Mar 20, 2023
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What Is Mental Fitness
What is mental fitness?
I was listening to a podcast with Simon Sinek recently where he was talking about preferring the term ‘mental fitness’ to ‘mental health’ or ‘mental illness’.
And I’m SO in agreement.
So much work still needs to be done and so much still needs to change when it comes to the stigma attached to working on yourself and struggling for any period of time emotionally or mentally.
The idea that there’s something ‘wrong’ with you or fundamentally flawed or broken for experiencing things that are simply part of the human experience.
For having a bad day. A bad week. A bad month.
Struggling when something is going on in your life where it would ABSOULUTELY make sense for you to struggle, feel pain or challenging emotions.
Having what people may call ‘negative’ emotions.
Judging ourselves for experiencing anxiety, which at it’s core is our human alarm system and trying to alert us that something needs attention.
Managing reactivity and triggers.
Not being totally happy with where you’re at.
There’s nothing ‘wrong’ with you.
We simply haven’t been taught how to handle being a human a lot of the time.
This is why I'm so passionate about helping people shift the way they think about things.
Fundamentally shifting the lens that you look at life and yourself through.
Understanding why you the things that you do, or feel what you feel WITHOUT the judgement.
It’s the judgement piled on top of the emotions that makes everything feel so much worse.
The focus on concerns over being judged by other people, as if you need to hide something.
That it’s ‘bad’ or YOU’RE ‘bad’ if you experience it.
We’re taught it’s not ok to not be ok.
But also, let’s be honest, the judgement from yourself is usually way worse.
So, we work on our health and fitness when we realise it’s important in having a happy, long life right?
We might be more conscious of what we eat, move our bodies, and exercise.
Hopefully in a sustainable way that’s something we can easily incorporate into our day to day lives and we can create sustainable habits.
Not all or nothing.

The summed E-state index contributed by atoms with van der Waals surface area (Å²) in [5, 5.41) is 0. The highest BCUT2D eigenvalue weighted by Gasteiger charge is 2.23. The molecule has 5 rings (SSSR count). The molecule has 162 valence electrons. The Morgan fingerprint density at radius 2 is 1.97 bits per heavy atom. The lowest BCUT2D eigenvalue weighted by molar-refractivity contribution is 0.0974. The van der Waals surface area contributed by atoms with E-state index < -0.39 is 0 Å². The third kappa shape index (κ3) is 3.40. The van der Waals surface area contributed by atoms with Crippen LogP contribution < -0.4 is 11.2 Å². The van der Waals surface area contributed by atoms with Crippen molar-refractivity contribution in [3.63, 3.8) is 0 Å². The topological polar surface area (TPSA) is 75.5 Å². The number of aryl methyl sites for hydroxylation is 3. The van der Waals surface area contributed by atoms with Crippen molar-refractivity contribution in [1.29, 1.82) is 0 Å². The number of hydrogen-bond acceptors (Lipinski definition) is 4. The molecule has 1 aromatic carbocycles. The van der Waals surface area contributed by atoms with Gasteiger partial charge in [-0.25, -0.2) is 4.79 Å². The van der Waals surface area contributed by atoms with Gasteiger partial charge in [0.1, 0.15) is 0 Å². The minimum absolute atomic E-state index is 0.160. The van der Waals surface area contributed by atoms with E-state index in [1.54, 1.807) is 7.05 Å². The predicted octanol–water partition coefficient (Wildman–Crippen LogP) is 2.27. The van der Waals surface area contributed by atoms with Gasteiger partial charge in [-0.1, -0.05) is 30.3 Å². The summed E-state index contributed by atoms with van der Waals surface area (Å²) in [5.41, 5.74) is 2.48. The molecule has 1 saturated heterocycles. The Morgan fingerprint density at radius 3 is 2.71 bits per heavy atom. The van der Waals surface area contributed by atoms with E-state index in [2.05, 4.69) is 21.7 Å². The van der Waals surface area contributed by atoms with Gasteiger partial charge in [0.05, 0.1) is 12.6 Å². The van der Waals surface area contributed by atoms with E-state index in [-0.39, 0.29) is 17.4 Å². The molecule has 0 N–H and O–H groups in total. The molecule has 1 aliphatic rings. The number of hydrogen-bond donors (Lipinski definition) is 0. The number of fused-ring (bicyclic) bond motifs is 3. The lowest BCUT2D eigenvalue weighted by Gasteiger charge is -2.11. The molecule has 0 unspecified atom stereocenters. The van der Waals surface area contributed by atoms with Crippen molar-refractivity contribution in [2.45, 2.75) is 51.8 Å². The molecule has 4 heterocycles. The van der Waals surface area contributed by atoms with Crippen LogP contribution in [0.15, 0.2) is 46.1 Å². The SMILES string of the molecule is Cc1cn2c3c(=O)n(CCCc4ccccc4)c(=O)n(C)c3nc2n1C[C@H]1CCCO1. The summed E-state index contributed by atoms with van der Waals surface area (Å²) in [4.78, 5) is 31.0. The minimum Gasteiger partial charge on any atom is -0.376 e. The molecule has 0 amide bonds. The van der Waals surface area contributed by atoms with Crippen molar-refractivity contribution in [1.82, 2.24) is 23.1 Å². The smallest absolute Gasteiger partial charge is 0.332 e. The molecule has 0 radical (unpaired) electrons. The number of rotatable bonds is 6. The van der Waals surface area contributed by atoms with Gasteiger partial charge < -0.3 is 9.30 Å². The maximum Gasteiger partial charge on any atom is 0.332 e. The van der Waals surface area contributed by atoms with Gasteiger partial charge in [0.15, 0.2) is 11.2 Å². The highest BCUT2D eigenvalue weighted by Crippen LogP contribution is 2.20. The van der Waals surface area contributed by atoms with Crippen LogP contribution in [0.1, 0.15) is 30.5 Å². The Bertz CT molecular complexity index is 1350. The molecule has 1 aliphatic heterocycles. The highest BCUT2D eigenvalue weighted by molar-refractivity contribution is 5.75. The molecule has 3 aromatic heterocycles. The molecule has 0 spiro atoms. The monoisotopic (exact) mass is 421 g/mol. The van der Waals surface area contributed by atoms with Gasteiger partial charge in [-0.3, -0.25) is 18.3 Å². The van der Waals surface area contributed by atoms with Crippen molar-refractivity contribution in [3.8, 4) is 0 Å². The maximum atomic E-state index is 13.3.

Not beating ourselves into submission from the perspective of not being enough.
But either way, we’re praised for healthy choices, even when sometimes it’s to the detriment of other things.
We’re complimented for weight loss, even if it’s come through disordered eating.
We’re seen as ‘better’ in some way because we’re looking after ourselves.
So why doesn’t the same thing apply to our mental health and fitness?
I believe it’s starting to.
But the important shift is how we look at it on an individual level.
Society will catch up.
You need to start with the question, what does mental fitness look like to you?
Is it clear thinking and decision making?
Is it the ability to not beat yourself up for getting something wrong or having a down day?
Is it deciding to do what’s right for you in the moment in spite of self sabotage?
Mental fitness to me are the things that you consciously do that you know are good for you.
It’s actually utilising the knowledge that you can retrain and rewire your brain and that it will feel hard and clunky at first but the effort pays off.
It’s the ability to allow yourself a human moment and understand why it’s there, without the judgement.
What could it look like if you were consciously improving your mental fitness as well as your physical?
What if you treated those as the same thing?
Watching what you eat vs watching what you feed your brain.
Moving your body for your muscles vs moving your body to move stagnant energy and emotions through you and benefitting from those lovely endorphins.
Diet culture is, for the most part, inherently toxic. And unfortunately, the mental health space can be too. This is another reason I like to think of it as mental fitness.
When you’re working on your fitness levels specifically it’s not always just for aesthetic reasons.
It’s not as much extrinsic than it is intrinsic.
You’re doing it for different reasons than trying to lose weight.
That’s the way I choose to think of it anyway.